At the time, we thought we were an eraser on the chalkboard of popular culture, wiping out a lot of what had come before us and we were sick of. We wanted to start new with a blank slate. At the same time we were wiping things out we were creating a style that has endured. Maybe for me, the most important thing was the DIY aspect where anybody could do this and take popular culture back. You didn’t need three semis and five tour buses full of junk to do a concert. You just need your friend and a bunch of equipment and you get up and do it. I think that aspect of it is one of the important, enduring ideals punk inspired.
The sense of community was something I was really drawn to, especially in the dawn of the Reagan era where I felt no part of mainstream American culture. You had bands like the Minutemen sketching a tour map for other folks stuffed in station wagons and shitty vans that told the next band where they might play a gig and maybe get fed and grab some floor space for the night.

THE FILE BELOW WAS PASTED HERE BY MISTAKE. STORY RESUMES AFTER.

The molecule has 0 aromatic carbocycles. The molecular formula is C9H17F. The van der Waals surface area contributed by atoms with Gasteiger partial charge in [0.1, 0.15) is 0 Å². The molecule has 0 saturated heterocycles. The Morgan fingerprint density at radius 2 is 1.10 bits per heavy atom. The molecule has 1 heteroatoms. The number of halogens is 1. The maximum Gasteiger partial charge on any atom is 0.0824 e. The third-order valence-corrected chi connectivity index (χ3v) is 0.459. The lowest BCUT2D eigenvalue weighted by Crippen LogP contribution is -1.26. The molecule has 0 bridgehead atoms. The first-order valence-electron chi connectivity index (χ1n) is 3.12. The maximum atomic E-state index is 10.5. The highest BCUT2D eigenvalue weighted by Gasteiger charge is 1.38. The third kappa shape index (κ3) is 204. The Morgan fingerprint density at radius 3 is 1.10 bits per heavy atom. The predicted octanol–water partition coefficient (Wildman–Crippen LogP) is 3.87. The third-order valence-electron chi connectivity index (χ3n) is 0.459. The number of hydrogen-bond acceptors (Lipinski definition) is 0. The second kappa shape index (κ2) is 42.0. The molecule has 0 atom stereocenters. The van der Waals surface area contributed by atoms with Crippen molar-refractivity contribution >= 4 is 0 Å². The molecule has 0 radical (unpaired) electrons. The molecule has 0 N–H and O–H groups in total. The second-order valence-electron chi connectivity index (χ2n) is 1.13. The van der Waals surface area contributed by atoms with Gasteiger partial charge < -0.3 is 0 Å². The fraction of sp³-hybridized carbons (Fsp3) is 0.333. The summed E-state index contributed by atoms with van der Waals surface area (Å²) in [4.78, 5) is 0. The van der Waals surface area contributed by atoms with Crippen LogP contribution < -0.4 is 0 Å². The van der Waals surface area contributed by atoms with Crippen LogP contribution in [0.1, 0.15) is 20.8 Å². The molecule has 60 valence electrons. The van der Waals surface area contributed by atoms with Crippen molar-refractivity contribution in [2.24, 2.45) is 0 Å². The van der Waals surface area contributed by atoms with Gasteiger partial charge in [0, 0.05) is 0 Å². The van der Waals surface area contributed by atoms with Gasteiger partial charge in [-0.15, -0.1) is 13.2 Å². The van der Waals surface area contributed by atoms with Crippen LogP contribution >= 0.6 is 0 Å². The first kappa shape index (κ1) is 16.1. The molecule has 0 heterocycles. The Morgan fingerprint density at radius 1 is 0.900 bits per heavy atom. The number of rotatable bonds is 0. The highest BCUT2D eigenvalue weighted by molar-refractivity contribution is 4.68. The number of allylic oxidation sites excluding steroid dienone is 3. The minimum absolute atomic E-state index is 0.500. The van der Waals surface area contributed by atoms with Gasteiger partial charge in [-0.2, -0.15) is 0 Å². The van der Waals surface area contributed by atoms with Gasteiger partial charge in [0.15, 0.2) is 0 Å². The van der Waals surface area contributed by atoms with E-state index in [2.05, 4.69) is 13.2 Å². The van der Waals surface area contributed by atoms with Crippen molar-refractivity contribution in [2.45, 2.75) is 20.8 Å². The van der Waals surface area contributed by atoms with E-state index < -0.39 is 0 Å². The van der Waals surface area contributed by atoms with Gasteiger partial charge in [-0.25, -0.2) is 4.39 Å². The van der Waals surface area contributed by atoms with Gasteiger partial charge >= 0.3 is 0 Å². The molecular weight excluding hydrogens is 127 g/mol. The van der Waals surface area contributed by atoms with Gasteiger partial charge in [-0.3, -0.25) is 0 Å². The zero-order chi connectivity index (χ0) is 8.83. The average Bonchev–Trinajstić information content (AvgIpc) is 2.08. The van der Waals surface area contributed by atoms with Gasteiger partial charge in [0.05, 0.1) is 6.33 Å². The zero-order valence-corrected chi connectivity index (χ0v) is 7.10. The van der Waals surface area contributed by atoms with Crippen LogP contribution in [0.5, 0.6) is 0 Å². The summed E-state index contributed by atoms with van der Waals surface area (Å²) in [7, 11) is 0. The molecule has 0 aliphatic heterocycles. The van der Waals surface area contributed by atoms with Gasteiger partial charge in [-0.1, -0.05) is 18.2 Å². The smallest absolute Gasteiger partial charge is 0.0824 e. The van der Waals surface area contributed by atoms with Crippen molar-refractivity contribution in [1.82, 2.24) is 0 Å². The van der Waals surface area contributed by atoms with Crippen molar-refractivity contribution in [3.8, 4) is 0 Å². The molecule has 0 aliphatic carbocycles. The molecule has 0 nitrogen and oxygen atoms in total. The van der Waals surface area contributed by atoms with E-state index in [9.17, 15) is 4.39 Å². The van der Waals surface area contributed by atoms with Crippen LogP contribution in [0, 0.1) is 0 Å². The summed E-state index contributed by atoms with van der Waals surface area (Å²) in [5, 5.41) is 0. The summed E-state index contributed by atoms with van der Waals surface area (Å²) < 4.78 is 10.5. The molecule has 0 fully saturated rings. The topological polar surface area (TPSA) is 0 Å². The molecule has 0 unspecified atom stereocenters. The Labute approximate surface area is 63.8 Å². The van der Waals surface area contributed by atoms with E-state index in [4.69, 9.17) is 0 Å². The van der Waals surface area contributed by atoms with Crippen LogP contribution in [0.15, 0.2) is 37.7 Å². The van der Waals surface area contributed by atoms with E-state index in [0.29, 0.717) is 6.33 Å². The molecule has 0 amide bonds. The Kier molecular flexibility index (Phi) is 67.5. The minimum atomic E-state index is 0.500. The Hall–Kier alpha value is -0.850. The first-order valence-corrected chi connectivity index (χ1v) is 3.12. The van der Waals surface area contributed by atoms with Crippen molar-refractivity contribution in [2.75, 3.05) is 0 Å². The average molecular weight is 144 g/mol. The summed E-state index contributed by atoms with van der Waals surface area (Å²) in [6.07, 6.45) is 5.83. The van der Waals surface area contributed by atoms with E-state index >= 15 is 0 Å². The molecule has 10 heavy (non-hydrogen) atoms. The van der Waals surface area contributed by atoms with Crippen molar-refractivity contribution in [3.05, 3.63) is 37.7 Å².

Unfortunately for the Avengers that all happened after we broke up in 1979. Touring across the country was unheard of at that point and probably not possible.
That’s part of the kick for any old punk (present company included) to see a band like the Avengers because we weren’t able to in 1979.
It is interesting to revisit that. For me, some of the most important parts of doing these shows is hearing from people how they were influenced and touched when they were younger. People have told me, “You’re music got me through a difficult part of my life,” or women will tell me, “I was so inspired by you I started an art career (or a band) that I never thought I could do.” That’s really gratifying, and a great part of doing the Avengers now.
Then as now, there’s still not a lot of women in punk rock or rock ‘n’ roll in general. There’s more than there used to be – I guess – but it’s still a valid topic of conversation that comes up a lot when I speak to women musicians.